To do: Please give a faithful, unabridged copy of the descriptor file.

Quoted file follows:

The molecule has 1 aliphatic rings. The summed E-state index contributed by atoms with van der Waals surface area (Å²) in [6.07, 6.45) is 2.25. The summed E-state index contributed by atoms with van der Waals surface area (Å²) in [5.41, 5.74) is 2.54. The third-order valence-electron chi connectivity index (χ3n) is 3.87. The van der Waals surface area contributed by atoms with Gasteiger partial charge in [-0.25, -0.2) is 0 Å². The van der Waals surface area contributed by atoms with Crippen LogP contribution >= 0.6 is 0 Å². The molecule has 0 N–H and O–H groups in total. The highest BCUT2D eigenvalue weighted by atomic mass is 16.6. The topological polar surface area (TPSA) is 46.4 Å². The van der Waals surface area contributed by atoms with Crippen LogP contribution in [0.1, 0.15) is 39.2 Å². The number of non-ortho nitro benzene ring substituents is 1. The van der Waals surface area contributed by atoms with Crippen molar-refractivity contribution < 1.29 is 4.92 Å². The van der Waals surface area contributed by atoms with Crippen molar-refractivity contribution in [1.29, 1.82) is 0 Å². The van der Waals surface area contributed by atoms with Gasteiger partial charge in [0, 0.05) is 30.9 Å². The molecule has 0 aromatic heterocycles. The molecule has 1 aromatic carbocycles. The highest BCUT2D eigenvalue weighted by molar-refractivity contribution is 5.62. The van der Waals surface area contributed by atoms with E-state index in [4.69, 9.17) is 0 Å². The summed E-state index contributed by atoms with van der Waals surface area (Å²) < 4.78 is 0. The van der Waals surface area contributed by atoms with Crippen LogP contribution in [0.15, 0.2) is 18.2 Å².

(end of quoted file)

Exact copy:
The molecule has 1 aliphatic rings. The summed E-state index contributed by atoms with van der Waals surface area (Å²) in [6.07, 6.45) is 2.25. The summed E-state index contributed by atoms with van der Waals surface area (Å²) in [5.41, 5.74) is 2.54. The third-order valence-electron chi connectivity index (χ3n) is 3.87. The van der Waals surface area contributed by atoms with Gasteiger partial charge in [-0.25, -0.2) is 0 Å². The van der Waals surface area contributed by atoms with Crippen LogP contribution >= 0.6 is 0 Å². The molecule has 0 N–H and O–H groups in total. The highest BCUT2D eigenvalue weighted by atomic mass is 16.6. The topological polar surface area (TPSA) is 46.4 Å². The van der Waals surface area contributed by atoms with Crippen LogP contribution in [0.1, 0.15) is 39.2 Å². The number of non-ortho nitro benzene ring substituents is 1. The van der Waals surface area contributed by atoms with Crippen molar-refractivity contribution < 1.29 is 4.92 Å². The van der Waals surface area contributed by atoms with Crippen molar-refractivity contribution in [1.29, 1.82) is 0 Å². The van der Waals surface area contributed by atoms with Gasteiger partial charge in [0, 0.05) is 30.9 Å². The molecule has 0 aromatic heterocycles. The molecule has 1 aromatic carbocycles. The highest BCUT2D eigenvalue weighted by molar-refractivity contribution is 5.62. The van der Waals surface area contributed by atoms with E-state index in [4.69, 9.17) is 0 Å². The summed E-state index contributed by atoms with van der Waals surface area (Å²) < 4.78 is 0. The van der Waals surface area contributed by atoms with Crippen LogP contribution in [0.15, 0.2) is 18.2 Å².